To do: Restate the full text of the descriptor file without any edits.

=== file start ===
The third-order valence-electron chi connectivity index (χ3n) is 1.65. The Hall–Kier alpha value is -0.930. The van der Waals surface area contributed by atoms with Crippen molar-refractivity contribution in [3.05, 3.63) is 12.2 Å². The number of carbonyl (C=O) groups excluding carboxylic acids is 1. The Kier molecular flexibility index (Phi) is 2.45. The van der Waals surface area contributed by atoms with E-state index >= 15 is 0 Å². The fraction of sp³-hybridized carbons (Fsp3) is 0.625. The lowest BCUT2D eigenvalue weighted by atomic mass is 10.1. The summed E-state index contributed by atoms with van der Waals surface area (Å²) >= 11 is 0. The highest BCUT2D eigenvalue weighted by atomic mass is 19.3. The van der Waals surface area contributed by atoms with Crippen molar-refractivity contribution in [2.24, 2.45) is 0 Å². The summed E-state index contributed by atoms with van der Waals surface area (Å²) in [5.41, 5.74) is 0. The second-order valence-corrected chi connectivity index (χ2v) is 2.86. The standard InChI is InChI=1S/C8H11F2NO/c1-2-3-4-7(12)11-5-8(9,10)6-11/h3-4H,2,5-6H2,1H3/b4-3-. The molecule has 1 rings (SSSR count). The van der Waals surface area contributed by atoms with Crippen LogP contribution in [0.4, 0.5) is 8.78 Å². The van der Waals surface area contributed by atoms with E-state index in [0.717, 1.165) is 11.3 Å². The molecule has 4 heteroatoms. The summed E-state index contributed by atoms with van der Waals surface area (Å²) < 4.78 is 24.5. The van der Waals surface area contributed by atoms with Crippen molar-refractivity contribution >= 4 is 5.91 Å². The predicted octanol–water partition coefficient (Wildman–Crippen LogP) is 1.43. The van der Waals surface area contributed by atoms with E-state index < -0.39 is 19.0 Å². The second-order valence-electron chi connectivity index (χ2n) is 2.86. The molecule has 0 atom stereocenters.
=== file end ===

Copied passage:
The third-order valence-electron chi connectivity index (χ3n) is 1.65. The Hall–Kier alpha value is -0.930. The van der Waals surface area contributed by atoms with Crippen molar-refractivity contribution in [3.05, 3.63) is 12.2 Å². The number of carbonyl (C=O) groups excluding carboxylic acids is 1. The Kier molecular flexibility index (Phi) is 2.45. The van der Waals surface area contributed by atoms with E-state index >= 15 is 0 Å². The fraction of sp³-hybridized carbons (Fsp3) is 0.625. The lowest BCUT2D eigenvalue weighted by atomic mass is 10.1. The summed E-state index contributed by atoms with van der Waals surface area (Å²) >= 11 is 0. The highest BCUT2D eigenvalue weighted by atomic mass is 19.3. The van der Waals surface area contributed by atoms with Crippen molar-refractivity contribution in [2.24, 2.45) is 0 Å². The summed E-state index contributed by atoms with van der Waals surface area (Å²) in [5.41, 5.74) is 0. The second-order valence-corrected chi connectivity index (χ2v) is 2.86. The standard InChI is InChI=1S/C8H11F2NO/c1-2-3-4-7(12)11-5-8(9,10)6-11/h3-4H,2,5-6H2,1H3/b4-3-. The molecule has 1 rings (SSSR count). The van der Waals surface area contributed by atoms with Crippen LogP contribution in [0.4, 0.5) is 8.78 Å². The van der Waals surface area contributed by atoms with E-state index in [0.717, 1.165) is 11.3 Å². The molecule has 4 heteroatoms. The summed E-state index contributed by atoms with van der Waals surface area (Å²) < 4.78 is 24.5. The van der Waals surface area contributed by atoms with Crippen molar-refractivity contribution >= 4 is 5.91 Å². The predicted octanol–water partition coefficient (Wildman–Crippen LogP) is 1.43. The van der Waals surface area contributed by atoms with E-state index < -0.39 is 19.0 Å². The second-order valence-electron chi connectivity index (χ2n) is 2.86. The molecule has 0 atom stereocenters.